This does not necessarily mean that every contract will qualify as documentary evidence under CPLR 3211(a)(1). A document will be considered “documentary evidence” within the meaning of CPLR 3211(a)(1) if it “utterly refutes the plaintiff’s allegations, conclusively establishing a defense as a matter of law” (see, e.g., Eisner v Cusumano Corp.) .  In addition, the documentary evidence must be “unambiguous, authentic, and essentially undeniable” (id.).

The careful practitioner should be aware of the limited utility of CPLR 3211(a)(1) and be armed with the right evidence before relying solely on the “documentary evidence” ground. Otherwise, it might be wise for a practitioner to invoke CPLR 3211(a)(7) as a ground for dismissal as well.

 

In an action for breach of contract, Pulp Fiction and Reservoir Dogs star Harvey Keitel sued E*Trade based upon a Term Sheet entered into between Keitel and advertising agency Ogilvey & Mather NY (“Ogilvey”) for the actor to do three commercials.   The case, Keitel v E*Trade Fin. Corp. (Sup Ct, NY County, Apr. 17, 2017) (Ramos, J.),  was filed in 2015 after E*Trade decided not to move forward with Keitel in its advertising campaign.

After the initial motion to dismiss was granted by the Court in March 2016, Keitel was granted leave to amend based upon additional facts learned through discovery. In his amended complaint, Keitel alleged that the totality of circumstances – including exchanges of emails and internal communications between E*Trade and Ogilvey — demonstrated an intent to be bound.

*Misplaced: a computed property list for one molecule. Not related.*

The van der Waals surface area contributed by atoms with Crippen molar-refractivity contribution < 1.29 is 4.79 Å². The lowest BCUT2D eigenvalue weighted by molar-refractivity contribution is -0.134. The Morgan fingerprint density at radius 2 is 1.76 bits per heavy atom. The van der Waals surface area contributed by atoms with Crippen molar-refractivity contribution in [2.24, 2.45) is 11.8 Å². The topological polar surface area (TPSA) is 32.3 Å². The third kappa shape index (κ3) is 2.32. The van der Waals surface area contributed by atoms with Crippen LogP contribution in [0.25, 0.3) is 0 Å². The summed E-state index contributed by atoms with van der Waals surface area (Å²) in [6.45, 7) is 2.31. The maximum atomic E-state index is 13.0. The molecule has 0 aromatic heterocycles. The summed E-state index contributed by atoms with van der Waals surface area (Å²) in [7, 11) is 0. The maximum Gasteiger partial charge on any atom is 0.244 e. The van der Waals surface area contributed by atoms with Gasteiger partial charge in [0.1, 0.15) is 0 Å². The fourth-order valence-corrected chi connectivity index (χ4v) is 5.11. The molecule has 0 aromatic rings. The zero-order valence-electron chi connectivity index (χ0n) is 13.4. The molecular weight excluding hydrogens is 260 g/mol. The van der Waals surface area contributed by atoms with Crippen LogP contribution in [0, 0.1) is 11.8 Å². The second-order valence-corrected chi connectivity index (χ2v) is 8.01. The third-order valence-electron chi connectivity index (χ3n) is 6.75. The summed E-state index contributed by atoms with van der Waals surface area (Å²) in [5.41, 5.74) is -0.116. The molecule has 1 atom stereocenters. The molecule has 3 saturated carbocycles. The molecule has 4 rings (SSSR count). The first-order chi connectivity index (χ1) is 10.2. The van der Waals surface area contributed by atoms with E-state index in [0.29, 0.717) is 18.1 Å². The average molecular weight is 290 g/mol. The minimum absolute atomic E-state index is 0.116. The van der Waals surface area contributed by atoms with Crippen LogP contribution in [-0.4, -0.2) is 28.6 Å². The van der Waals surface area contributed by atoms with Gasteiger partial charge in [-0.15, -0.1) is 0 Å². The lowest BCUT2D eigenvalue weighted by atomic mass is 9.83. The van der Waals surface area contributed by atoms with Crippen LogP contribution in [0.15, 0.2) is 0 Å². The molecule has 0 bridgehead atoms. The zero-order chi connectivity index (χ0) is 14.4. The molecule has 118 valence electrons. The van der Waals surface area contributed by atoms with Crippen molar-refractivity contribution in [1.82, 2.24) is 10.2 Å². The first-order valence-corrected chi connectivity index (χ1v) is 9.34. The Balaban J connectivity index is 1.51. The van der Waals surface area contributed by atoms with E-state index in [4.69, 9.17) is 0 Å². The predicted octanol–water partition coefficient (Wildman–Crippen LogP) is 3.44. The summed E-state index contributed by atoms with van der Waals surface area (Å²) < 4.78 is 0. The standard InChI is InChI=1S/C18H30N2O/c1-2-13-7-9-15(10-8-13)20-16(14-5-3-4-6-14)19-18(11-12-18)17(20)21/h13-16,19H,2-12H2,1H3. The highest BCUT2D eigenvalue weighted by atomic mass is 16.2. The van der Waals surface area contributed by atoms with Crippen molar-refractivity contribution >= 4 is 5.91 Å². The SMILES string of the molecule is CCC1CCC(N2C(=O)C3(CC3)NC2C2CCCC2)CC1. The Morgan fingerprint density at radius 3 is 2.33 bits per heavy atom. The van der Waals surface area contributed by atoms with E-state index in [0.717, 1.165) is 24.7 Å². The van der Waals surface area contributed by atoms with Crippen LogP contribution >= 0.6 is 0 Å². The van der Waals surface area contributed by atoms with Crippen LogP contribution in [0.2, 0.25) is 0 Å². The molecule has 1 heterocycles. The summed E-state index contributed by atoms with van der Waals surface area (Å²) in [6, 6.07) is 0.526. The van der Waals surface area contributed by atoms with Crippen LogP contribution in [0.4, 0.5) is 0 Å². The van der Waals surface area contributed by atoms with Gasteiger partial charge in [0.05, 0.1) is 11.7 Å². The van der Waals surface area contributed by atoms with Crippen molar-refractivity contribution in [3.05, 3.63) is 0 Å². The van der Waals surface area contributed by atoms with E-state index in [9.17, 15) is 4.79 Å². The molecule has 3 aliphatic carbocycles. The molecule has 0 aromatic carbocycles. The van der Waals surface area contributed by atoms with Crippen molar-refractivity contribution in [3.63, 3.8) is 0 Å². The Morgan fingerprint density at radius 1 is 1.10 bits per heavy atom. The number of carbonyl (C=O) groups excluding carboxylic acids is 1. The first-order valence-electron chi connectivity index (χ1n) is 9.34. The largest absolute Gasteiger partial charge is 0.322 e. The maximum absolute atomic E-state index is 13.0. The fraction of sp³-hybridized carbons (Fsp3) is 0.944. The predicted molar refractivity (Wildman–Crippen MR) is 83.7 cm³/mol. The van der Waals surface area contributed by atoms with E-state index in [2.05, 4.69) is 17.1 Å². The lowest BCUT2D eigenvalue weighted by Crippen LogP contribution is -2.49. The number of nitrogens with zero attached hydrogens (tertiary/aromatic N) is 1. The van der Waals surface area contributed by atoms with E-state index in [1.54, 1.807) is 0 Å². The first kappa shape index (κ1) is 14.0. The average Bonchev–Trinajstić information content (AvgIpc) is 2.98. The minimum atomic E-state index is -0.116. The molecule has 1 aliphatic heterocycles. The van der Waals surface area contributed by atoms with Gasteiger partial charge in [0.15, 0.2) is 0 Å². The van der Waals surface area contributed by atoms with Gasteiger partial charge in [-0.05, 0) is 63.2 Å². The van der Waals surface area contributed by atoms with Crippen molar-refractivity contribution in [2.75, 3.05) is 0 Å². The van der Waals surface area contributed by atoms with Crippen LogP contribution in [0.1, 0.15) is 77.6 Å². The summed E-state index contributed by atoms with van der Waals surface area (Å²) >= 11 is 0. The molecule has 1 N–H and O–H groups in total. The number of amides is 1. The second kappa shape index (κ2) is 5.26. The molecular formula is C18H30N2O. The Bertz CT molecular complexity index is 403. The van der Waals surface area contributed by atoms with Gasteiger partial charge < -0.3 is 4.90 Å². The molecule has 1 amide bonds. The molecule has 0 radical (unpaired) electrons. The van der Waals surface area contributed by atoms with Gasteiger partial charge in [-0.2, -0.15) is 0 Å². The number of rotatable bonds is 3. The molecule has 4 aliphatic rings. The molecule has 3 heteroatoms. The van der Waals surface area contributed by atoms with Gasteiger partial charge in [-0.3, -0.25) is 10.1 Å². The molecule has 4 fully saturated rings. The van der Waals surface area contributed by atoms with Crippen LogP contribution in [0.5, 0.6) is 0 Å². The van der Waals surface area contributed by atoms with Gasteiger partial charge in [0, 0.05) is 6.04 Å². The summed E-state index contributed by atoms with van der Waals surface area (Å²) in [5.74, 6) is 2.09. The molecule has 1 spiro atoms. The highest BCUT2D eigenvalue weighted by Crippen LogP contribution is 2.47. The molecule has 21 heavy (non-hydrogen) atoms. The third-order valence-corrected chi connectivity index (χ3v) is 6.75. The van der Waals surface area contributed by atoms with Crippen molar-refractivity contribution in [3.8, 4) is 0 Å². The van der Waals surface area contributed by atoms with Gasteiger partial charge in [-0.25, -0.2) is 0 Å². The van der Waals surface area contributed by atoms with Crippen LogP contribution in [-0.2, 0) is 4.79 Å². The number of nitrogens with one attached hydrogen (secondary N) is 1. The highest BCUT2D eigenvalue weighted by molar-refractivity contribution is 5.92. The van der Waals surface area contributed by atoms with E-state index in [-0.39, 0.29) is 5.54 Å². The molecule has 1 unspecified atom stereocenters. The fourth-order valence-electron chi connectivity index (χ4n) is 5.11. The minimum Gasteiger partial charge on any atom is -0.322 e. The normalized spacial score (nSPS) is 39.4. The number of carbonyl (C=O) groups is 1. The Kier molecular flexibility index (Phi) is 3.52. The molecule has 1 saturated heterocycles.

In ruling on E*Trade’s motion to dismiss the amended complaint, Justice Ramos disagreed with Keitel. In granting the motion, the Court noted that the Term Sheet states clearly that, “neither party shall be bound until the parties execute a more formal written agreement”, which was never done.  Since the Court found the Term Sheet unambiguous, resort to extrinsic evidence was unnecessary.  Even looking at the proffered extrinsic evidence, however, the Court observed that there was simply no “meeting of the minds”.  Justice Ramos also noted that this was not like PMJ Capital Corp. v PAF Capital, LLC, where there were negotiations and a finalized term sheet “ready for execution.” Finally, E*Trade’s “kill fees” of $150,000 was considered inadmissible evidence of liability under CPLR 4547.

Query whether, as pleaded in the amended complaint, were the subsequent communications between the parties enough to effectuate a waiver of the “neither party shall be bound” clause?   For a good discussion on when these “neither party shall be bound” clauses should be ignored, see Justice McGuire’s dissenting 0pinion in Jordan Panel Sys. Corp. Turner Constr. Co.

Following the decision, Keitel filed a Notice of Appeal on May 2, so stay tuned for the Appellate ruling.